In the legal system a prosecutor often closes with the details and a review of the facts to prove a person is guilty.  The defending attorney outlines facts to prove the defendant is innocent.  Both go out of their way to make their cases, and then it goes to the jury.  Here at the forums there are a variety of orientations, backgrounds, and perspectives, and sometimes it is good to make sure what one posts is understood by others.

Now that we have that cleared up, I am at a total loss about the large New Mexico commuter train portion of the video in question and its relationship to BNSF 614.  Did I totally miss something on that too?

K.P.

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Posted by Leo_Ames on Friday, March 30, 2018 12:32 AM

Never heard of the Warbonnet paint scheme being called the Super Fleet paint scheme just because it was on a safety cab equipped hood unit with the Santa Fe billboard lettering on her long hood.

Super Fleet was just the nickname coined by Santa Fe for the fleet of new Warbonnet painted Santa Fe power with the GP60M's and B40-8's, introduced by the FP45's when they pioneered this Warbonnet variant when restored to Santa Fe passenger colors.

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Posted by CSSHEGEWISCH on Friday, March 30, 2018 6:46 AM

The way I see it, BNSF 614 went into the shop in some iteration of Warbonnet colors, got heavily rebuilt and came out in orange and green.  The locomotive may have been resurrected, but not as a warbonnet.

The daily commute is part of everyday life but I get two rides a day out of it. Paul
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Posted by YoHo1975 on Friday, March 30, 2018 11:24 AM

It doesn't need to be resurrected AS a warbonnet to be a resurrected Warbonnet. Also, the OP put the info on the rebuild in his post. Apparently everyone was too upset there was no Warbonnet to read the post. It also explains why the Railrunner was part of the video.

 

Lastly, yes, people are sticklers for labels. Warbonnet in the strictest sense ONLY refers to the Passenger scheme with the Railroad Roman small Santa Fe lettering. Superfleet means that scheme but with the large Cooper Black lettering. That's the ATSF name for units in that scheme and therefore, that's the scheme name. The railroad gets to decide.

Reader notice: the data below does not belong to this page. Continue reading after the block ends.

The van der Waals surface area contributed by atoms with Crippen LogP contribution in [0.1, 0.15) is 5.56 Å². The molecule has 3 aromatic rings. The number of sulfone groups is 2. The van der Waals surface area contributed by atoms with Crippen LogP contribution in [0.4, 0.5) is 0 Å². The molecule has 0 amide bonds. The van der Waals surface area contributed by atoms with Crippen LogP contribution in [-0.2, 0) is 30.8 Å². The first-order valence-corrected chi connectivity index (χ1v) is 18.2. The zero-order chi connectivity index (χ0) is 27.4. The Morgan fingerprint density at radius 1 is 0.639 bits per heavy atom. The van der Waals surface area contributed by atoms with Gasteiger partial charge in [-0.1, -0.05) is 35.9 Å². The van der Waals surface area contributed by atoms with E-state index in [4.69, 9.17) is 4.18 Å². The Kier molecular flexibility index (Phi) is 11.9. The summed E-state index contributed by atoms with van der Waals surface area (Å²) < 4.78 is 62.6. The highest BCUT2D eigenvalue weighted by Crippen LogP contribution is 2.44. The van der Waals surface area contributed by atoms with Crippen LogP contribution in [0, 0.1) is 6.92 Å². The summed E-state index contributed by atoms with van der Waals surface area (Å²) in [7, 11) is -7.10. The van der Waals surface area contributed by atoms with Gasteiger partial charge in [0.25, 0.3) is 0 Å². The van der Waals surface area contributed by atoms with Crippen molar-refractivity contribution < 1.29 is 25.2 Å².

I don't know that ATSF had official names for any other scheme. The Bookend scheme was a fan name. Yellowbonnet means the Yellow and Silver experiment on some F units. Bluebonnet means the Blue and Silver scheme. Here's a classic trains thread on the topic http://cs.trains.com/ctr/f/3/p/136177/1531170.aspx

The popular 1972+ yellow and blue bonnet scheme has no consistent name I've heard of. Fans will call it Yellow bonnet or Blue bonnet, but those really only refer to the F-unit passenger repaints. I've been told that ATSF Texas based employees referred to them as "Cub Scouts" as they do look like the shirt and bandanna of a Wolf Scout.

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Posted by Leo_Ames on Friday, March 30, 2018 10:26 PM

Again, the railroad didn't call the paint scheme that.

Super Fleet was Santa Fe's nickname for their new fleet of Warbonnet painted freight power introduced circa 1990, not for the locomotive paint scheme itself. 

That's like saying that the Central's two tone gray Lightning Stripe passenger scheme should be called "Great Steel Fleet Gray" or something. Nobody called the Warbonnet paint scheme variant introduced back then what you're saying they do, let alone the Santa Fe in some official capacity.

It was the Santa Fe's label for the fleet of modern Warbonnet painted power as a whole, using for marketing purposes that was tied in with Santa Fe resurrecting their passenger colors on freight power. 

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Posted by YoHo1975 on Saturday, March 31, 2018 1:10 AM

The Santa Fe may or may not have called it the Superfleet Paint Scheme, but I would be shocked if they called it the Warbonnet officially. It was called the Passenger Paint scheme. At least in the below linked RMC article. At least in the late 80s.

Your insistence that NOBODY called it the Superfleet Paint Scheme is disproved by a simple google search.

http://atsf.railfan.net/atsfpres/atsf95.html

"It was the only FP45 not repainted into SPSF red and yellow during the Southern Pacific-Santa Fe merger attempt in 1985-86, and it was the last unit to be repainted in Superfleet red and silver,"

 

Railroads Illustrated? Can We talk about them here? http://railroadsillustrated.com/early-bnsf/

"Santa Fe entered the merger with two locomotive paint schemes: the blue and yellow “Yellowbonnet” and the red and silver “Super Fleet” or “Warbonnet” scheme."

Steve Emerson uses the term when discussing the RMC article on the superfleet here:

http://steveemerson.qstation.org/birth.html

"ATSF CEO Mike Haverty and another railroad official about the birth of the Super Fleet Paint Scheme."

You'll note that Mike Martin, Director of Public relations for ATSF in 1993 used the term Warbonnet in relation to the 1972 scheme, but never the Superfleet scheme in the article.

http://railroadfan.com/wiki/index.php/FP45 He made a splash in the railroad world by reintroducing Santa Fe's famed "Warbonnet" paint scheme (this time dubbed "Superfleet", differing from the old warbonnet in that instead of small "Santa Fe" in roman text along the long hood, "Santa Fe" was spelled out in large red lettering across the engine compartment doors) on locomotives, and the FP45's were the first locomotives to wear it.

 

I mean, in a literal sense,the scheme is the FP45 Warbonnet Scheme, but with the Cooper Black Lettering from the U28CG Warbonnet since that's literally what was presented to Haverty in model form. (The U28 had some distinctive Yellow Applications that make it unique. )